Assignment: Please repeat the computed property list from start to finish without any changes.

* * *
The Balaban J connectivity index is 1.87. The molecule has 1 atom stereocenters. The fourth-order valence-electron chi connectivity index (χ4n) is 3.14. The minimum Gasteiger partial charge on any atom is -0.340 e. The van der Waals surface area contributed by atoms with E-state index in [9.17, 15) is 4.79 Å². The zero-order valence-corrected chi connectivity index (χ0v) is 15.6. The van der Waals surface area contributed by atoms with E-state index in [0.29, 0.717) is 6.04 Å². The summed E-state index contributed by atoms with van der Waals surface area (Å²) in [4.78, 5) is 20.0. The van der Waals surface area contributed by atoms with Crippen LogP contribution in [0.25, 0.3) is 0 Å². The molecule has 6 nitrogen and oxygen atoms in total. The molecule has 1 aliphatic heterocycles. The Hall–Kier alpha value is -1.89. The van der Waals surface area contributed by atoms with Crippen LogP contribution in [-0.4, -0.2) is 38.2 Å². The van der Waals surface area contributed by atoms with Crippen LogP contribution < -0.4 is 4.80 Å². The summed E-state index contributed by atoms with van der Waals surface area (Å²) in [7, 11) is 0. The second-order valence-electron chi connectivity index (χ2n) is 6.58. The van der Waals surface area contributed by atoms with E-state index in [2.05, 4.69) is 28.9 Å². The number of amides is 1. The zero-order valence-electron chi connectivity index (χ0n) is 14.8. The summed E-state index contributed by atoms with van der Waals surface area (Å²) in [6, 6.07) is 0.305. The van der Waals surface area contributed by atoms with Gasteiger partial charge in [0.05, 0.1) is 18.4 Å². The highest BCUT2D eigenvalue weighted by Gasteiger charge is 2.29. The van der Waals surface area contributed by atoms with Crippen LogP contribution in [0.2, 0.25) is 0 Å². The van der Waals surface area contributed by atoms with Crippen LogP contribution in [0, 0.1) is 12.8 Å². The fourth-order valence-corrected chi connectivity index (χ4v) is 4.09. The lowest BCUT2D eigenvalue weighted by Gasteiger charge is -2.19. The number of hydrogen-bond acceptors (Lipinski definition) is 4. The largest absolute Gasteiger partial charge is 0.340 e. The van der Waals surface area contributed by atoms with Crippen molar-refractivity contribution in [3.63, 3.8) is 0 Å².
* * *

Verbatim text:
The Balaban J connectivity index is 1.87. The molecule has 1 atom stereocenters. The fourth-order valence-electron chi connectivity index (χ4n) is 3.14. The minimum Gasteiger partial charge on any atom is -0.340 e. The van der Waals surface area contributed by atoms with E-state index in [9.17, 15) is 4.79 Å². The zero-order valence-corrected chi connectivity index (χ0v) is 15.6. The van der Waals surface area contributed by atoms with E-state index in [0.29, 0.717) is 6.04 Å². The summed E-state index contributed by atoms with van der Waals surface area (Å²) in [4.78, 5) is 20.0. The van der Waals surface area contributed by atoms with Crippen LogP contribution in [0.25, 0.3) is 0 Å². The molecule has 6 nitrogen and oxygen atoms in total. The molecule has 1 aliphatic heterocycles. The Hall–Kier alpha value is -1.89. The van der Waals surface area contributed by atoms with Crippen LogP contribution in [-0.4, -0.2) is 38.2 Å². The van der Waals surface area contributed by atoms with Crippen LogP contribution < -0.4 is 4.80 Å². The summed E-state index contributed by atoms with van der Waals surface area (Å²) in [7, 11) is 0. The second-order valence-electron chi connectivity index (χ2n) is 6.58. The van der Waals surface area contributed by atoms with E-state index in [2.05, 4.69) is 28.9 Å². The number of amides is 1. The zero-order valence-electron chi connectivity index (χ0n) is 14.8. The summed E-state index contributed by atoms with van der Waals surface area (Å²) in [6, 6.07) is 0.305. The van der Waals surface area contributed by atoms with Gasteiger partial charge in [0.05, 0.1) is 18.4 Å². The highest BCUT2D eigenvalue weighted by Gasteiger charge is 2.29. The van der Waals surface area contributed by atoms with Crippen LogP contribution in [0.2, 0.25) is 0 Å². The van der Waals surface area contributed by atoms with Crippen LogP contribution in [0, 0.1) is 12.8 Å². The fourth-order valence-corrected chi connectivity index (χ4v) is 4.09. The lowest BCUT2D eigenvalue weighted by Gasteiger charge is -2.19. The number of hydrogen-bond acceptors (Lipinski definition) is 4. The largest absolute Gasteiger partial charge is 0.340 e. The van der Waals surface area contributed by atoms with Crippen molar-refractivity contribution in [3.63, 3.8) is 0 Å².